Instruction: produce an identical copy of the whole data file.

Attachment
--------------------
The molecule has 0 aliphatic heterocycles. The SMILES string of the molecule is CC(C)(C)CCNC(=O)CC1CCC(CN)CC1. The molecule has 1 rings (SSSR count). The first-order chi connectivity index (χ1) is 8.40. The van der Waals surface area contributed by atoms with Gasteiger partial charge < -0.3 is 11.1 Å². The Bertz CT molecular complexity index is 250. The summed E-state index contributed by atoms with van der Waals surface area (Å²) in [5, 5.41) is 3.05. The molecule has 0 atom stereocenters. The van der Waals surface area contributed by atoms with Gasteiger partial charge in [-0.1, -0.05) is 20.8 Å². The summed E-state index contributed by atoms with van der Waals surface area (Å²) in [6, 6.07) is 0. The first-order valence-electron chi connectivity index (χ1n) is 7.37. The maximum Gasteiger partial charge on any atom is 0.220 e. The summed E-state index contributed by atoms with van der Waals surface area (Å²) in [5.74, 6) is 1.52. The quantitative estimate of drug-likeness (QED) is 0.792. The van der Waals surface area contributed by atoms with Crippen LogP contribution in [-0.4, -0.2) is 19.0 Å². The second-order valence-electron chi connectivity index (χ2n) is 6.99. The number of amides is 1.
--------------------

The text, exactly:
The molecule has 0 aliphatic heterocycles. The SMILES string of the molecule is CC(C)(C)CCNC(=O)CC1CCC(CN)CC1. The molecule has 1 rings (SSSR count). The first-order chi connectivity index (χ1) is 8.40. The van der Waals surface area contributed by atoms with Gasteiger partial charge < -0.3 is 11.1 Å². The Bertz CT molecular complexity index is 250. The summed E-state index contributed by atoms with van der Waals surface area (Å²) in [5, 5.41) is 3.05. The molecule has 0 atom stereocenters. The van der Waals surface area contributed by atoms with Gasteiger partial charge in [-0.1, -0.05) is 20.8 Å². The summed E-state index contributed by atoms with van der Waals surface area (Å²) in [6, 6.07) is 0. The first-order valence-electron chi connectivity index (χ1n) is 7.37. The maximum Gasteiger partial charge on any atom is 0.220 e. The summed E-state index contributed by atoms with van der Waals surface area (Å²) in [5.74, 6) is 1.52. The quantitative estimate of drug-likeness (QED) is 0.792. The van der Waals surface area contributed by atoms with Crippen LogP contribution in [-0.4, -0.2) is 19.0 Å². The second-order valence-electron chi connectivity index (χ2n) is 6.99. The number of amides is 1.